Andrea Turk

Andrea Turk

Andrea Turk Interview

Andrea Turk

Children's Illustrator

Who or what made you want to become an illustrator?

I still have a passion for learning and several years ago I illustrated 4 early learning books for Creative Teaching Press, which made me truly consider illustrating children’s picture books. I have spent the past few years learning how to illustrate children’s picture books and am excited to be on a new creative journey.

The discovery gives me the enjoyment of creating imaginary worlds where I can break design rules and really play with my imagination and quirky characters that I lead through wondrous plots. I’m hooked and I just want to keep creating these worlds.


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Did you attend art school or undertake any other formal artistic training?

After taking a basic illustration course, I guess I was hooked and wanted to learn more. I went on an intensive Children's Picture Book course and that was it, I just want to keep learning and getting better. I find that every piece that I do, pushes and challenges me. I started to look further than illustrators, at films and how the award winning directors use POV to tell the story.

I actually trained as a Fashion Designer and did that for the children's market for 12 years in London and further afield. Then 16 years with my own studio, representing artists as well as myself, supplying surface pattern and graphics to international markets. Once covid-19 took over, it gave me time to really consider my path.


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Where do you currently live and where did you grow up?

I currently live in Northern Ireland where I am from. I have lived abroad and the experience that I gained was amazing. It obviously has an impact on who I am, travelling and meeting people from other backgrounds is always very enlightening. I might not always be aware of why I decide what I do, but I imagine that the experiences that I have gained will be part of that decision.

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Have you always loved to draw?

I have always drawn. I started drawing Goofy and Pluto. My Dad made bunk beds for my brothers and I was allowed to paint under neath the top bunk bed base, so that whoever slept in the bottom bunk got a painting of Goofy and Pluto.

Do you have a favourite picture book or recall one of the first picture books you saw?

One of the first picture books I bought was Button by Sara Fanelli. I looked that is was a collection in images collaged into a characters and formed into this magical story. Then I bought A Dog's Life and It's Dreamtime. Her work is so creative in a completely free and unhibated way.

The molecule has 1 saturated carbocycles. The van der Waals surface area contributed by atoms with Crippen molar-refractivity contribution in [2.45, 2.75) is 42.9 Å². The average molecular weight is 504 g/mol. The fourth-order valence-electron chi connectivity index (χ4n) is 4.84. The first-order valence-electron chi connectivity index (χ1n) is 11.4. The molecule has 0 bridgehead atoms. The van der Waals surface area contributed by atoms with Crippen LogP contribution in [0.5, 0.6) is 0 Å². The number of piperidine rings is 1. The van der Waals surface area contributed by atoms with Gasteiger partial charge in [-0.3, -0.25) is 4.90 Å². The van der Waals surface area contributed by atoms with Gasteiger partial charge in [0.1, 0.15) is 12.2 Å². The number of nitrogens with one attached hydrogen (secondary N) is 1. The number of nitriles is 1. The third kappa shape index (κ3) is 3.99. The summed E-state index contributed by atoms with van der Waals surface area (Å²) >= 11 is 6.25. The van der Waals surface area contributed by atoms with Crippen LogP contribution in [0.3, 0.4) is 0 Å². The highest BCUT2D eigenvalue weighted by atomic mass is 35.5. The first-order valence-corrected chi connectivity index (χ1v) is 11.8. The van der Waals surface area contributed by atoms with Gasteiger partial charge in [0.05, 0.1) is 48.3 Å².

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What piece of software or hardware could you not live without and why?

I do love my computer and Adobe Photoshop. Once I have completed all the hand work on the illustration, I will scan the image in and just tweak anything that needs it.

What is your favourite medium to work with and why?

I do love to work in colouring pencils. I have a studio filled with paints, felt tips, pastels and inks, but I seem to keep returning to pencils. I love the challenge that they bring. I will work out the colour composition on the computer first and print it out, then use this guide to mix the colouring pencils to get the colour that I want. Sometimes I can use as many as 5/6 different colours to achieve the one colour, but the layers of pencil and how I have applied them to paper give a unique texture and wonderful striation marks.

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How many times do you tend to draw a character until you are happy with it?

That's funny as I have never counted, but I keep going until it looks right and my trusty gut is telling me that I am there.

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What does a typical day in the studio look like for you?

After answering emails, I like to take a while looking over work from the previous day with fresh eyes, just to make sure that I am happy or I need to tweak anything. If I am starting a new piece, I like to do research. For example, if it is children playing, I will research for a couple of hours, getting different activities, different lighting, what time of the day, year, then look up children's expressions. If there are any other elements included I'll research that too. I only start to sketch once I feel that I have enough research material. I can spend between a day and 2/3 just sketching the idea, until I get it right

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How do you overcome a creative block?

I use 2 methods to overcome a creative block. 1. is to go for a good long walk and 2. is to do something completely different but still creative, so I might needlefelt, or make something out of fabrics. It takes the pressure away from the block and doing something creative in a different form seems to relax me so that I can then go back with fresh eyes.

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